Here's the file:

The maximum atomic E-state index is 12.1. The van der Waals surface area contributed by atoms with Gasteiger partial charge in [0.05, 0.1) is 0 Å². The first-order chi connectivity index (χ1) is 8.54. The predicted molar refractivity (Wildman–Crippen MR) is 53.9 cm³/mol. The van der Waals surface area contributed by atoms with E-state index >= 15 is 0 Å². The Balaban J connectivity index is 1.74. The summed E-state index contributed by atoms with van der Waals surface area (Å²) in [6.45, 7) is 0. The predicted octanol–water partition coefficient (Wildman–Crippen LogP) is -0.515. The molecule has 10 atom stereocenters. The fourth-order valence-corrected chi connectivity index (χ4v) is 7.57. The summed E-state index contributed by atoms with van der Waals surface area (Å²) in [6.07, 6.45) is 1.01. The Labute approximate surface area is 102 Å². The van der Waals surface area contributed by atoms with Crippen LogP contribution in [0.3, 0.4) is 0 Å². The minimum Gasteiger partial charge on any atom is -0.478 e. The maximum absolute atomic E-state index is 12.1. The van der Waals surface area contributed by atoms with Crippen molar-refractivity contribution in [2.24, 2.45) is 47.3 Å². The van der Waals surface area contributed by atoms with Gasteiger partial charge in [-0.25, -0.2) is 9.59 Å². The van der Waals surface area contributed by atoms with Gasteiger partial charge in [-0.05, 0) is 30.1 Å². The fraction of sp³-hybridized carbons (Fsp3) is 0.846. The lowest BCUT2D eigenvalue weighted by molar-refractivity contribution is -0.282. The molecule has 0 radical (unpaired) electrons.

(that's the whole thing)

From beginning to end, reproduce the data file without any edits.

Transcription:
The maximum atomic E-state index is 12.1. The van der Waals surface area contributed by atoms with Gasteiger partial charge in [0.05, 0.1) is 0 Å². The first-order chi connectivity index (χ1) is 8.54. The predicted molar refractivity (Wildman–Crippen MR) is 53.9 cm³/mol. The van der Waals surface area contributed by atoms with E-state index >= 15 is 0 Å². The Balaban J connectivity index is 1.74. The summed E-state index contributed by atoms with van der Waals surface area (Å²) in [6.45, 7) is 0. The predicted octanol–water partition coefficient (Wildman–Crippen LogP) is -0.515. The molecule has 10 atom stereocenters. The fourth-order valence-corrected chi connectivity index (χ4v) is 7.57. The summed E-state index contributed by atoms with van der Waals surface area (Å²) in [6.07, 6.45) is 1.01. The Labute approximate surface area is 102 Å². The van der Waals surface area contributed by atoms with Crippen LogP contribution in [0.3, 0.4) is 0 Å². The minimum Gasteiger partial charge on any atom is -0.478 e. The maximum absolute atomic E-state index is 12.1. The van der Waals surface area contributed by atoms with Crippen molar-refractivity contribution in [2.24, 2.45) is 47.3 Å². The van der Waals surface area contributed by atoms with Gasteiger partial charge in [-0.25, -0.2) is 9.59 Å². The van der Waals surface area contributed by atoms with Gasteiger partial charge in [-0.05, 0) is 30.1 Å². The fraction of sp³-hybridized carbons (Fsp3) is 0.846. The lowest BCUT2D eigenvalue weighted by molar-refractivity contribution is -0.282. The molecule has 0 radical (unpaired) electrons.